My name is Venus Omorode and I am eighteen years old. When I am travelling the world and eating at different restaurants you can call me Veecation. But at all times I’m a Scoliosis Warrior. I was diagnosed with scoliosis in August 2011, and ever since then, my life has changed in many ways.
I was on summer vacation in Atlanta and I had gone shopping with my brothers. It was a fun day. We arrived home excited to show our mum what we had bought. When wearing a top and posing for my mum, I looked at my shoulders, and believe it or not, they were not levelled. My right shoulder was higher than my left. For about ten minutes I thought it was the way I was standing, or the way I wore the top, or maybe the way my hair was packed, or perhaps it was the mirror. I called my mum and she had a look. She tried levelling the shoulders but we couldn’t do anything. I shrugged it off and went to bed. Little did I know my mum had brought out her iPad the second I left and was researching away.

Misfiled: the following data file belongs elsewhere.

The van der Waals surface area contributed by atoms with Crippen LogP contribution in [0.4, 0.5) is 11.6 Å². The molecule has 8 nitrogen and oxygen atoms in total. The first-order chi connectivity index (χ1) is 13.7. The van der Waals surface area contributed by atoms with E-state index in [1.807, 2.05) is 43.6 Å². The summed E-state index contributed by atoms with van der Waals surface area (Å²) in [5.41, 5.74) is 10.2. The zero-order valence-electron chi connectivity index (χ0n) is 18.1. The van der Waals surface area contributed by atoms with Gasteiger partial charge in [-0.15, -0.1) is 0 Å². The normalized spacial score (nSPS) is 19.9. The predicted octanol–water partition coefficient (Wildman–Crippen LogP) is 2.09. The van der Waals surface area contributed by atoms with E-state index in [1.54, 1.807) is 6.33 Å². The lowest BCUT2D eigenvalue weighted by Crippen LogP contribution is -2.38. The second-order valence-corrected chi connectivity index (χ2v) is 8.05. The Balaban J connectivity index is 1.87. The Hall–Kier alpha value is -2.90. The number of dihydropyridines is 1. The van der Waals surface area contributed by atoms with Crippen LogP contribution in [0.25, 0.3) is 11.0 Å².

My mum searched for the nearest spine specialist and booked an appointment, and I was assessed two days later, and diagnosed with a Cobb angle of about 75 degrees. I mean, my reaction was just mixed. I was heartbroken and scared; I kept repeating the same word all the time: “How?” It was my first time even hearing the word “scoliosis,” talk-less of being diagnosed with it at the age of twelve. But in the car back home, I was just thinking, “What do I do next?” I was interested in knowing more about scoliosis, in helping myself. My family was extremely supportive. I have always thanked God for giving me supportive family members, especially my mum, She is my rock, with an extreme calmness that makes everyone else calm. P.S: That’s my mum and I in the photo!